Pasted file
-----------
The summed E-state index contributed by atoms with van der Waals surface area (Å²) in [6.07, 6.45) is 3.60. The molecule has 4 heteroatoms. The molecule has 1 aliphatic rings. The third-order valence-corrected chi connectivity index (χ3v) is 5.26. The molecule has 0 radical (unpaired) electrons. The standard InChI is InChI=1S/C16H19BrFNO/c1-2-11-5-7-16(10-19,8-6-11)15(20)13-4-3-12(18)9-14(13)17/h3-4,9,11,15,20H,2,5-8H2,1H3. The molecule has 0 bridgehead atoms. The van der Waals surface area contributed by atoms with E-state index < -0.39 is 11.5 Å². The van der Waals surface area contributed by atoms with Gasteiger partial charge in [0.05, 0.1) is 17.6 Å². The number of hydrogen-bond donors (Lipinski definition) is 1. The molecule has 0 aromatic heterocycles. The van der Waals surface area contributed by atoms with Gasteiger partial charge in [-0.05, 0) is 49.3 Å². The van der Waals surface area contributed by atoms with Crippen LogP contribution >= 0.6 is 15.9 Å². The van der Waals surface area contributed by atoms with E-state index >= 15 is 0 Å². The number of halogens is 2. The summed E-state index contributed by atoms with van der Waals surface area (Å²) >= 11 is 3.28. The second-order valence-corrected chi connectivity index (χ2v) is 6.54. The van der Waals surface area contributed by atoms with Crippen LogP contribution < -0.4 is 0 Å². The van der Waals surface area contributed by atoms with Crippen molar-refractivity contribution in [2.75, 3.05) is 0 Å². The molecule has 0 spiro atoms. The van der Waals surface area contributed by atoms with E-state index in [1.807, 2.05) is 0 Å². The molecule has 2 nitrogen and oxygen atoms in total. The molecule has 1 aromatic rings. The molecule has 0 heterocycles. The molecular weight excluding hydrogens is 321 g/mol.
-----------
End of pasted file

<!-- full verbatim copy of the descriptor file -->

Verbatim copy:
The summed E-state index contributed by atoms with van der Waals surface area (Å²) in [6.07, 6.45) is 3.60. The molecule has 4 heteroatoms. The molecule has 1 aliphatic rings. The third-order valence-corrected chi connectivity index (χ3v) is 5.26. The molecule has 0 radical (unpaired) electrons. The standard InChI is InChI=1S/C16H19BrFNO/c1-2-11-5-7-16(10-19,8-6-11)15(20)13-4-3-12(18)9-14(13)17/h3-4,9,11,15,20H,2,5-8H2,1H3. The molecule has 0 bridgehead atoms. The van der Waals surface area contributed by atoms with E-state index < -0.39 is 11.5 Å². The van der Waals surface area contributed by atoms with Gasteiger partial charge in [0.05, 0.1) is 17.6 Å². The number of hydrogen-bond donors (Lipinski definition) is 1. The molecule has 0 aromatic heterocycles. The van der Waals surface area contributed by atoms with Gasteiger partial charge in [-0.05, 0) is 49.3 Å². The van der Waals surface area contributed by atoms with Crippen LogP contribution >= 0.6 is 15.9 Å². The van der Waals surface area contributed by atoms with E-state index >= 15 is 0 Å². The number of halogens is 2. The summed E-state index contributed by atoms with van der Waals surface area (Å²) >= 11 is 3.28. The second-order valence-corrected chi connectivity index (χ2v) is 6.54. The van der Waals surface area contributed by atoms with Crippen LogP contribution < -0.4 is 0 Å². The van der Waals surface area contributed by atoms with Crippen molar-refractivity contribution in [2.75, 3.05) is 0 Å². The molecule has 0 spiro atoms. The van der Waals surface area contributed by atoms with E-state index in [1.807, 2.05) is 0 Å². The molecule has 2 nitrogen and oxygen atoms in total. The molecule has 1 aromatic rings. The molecule has 0 heterocycles. The molecular weight excluding hydrogens is 321 g/mol.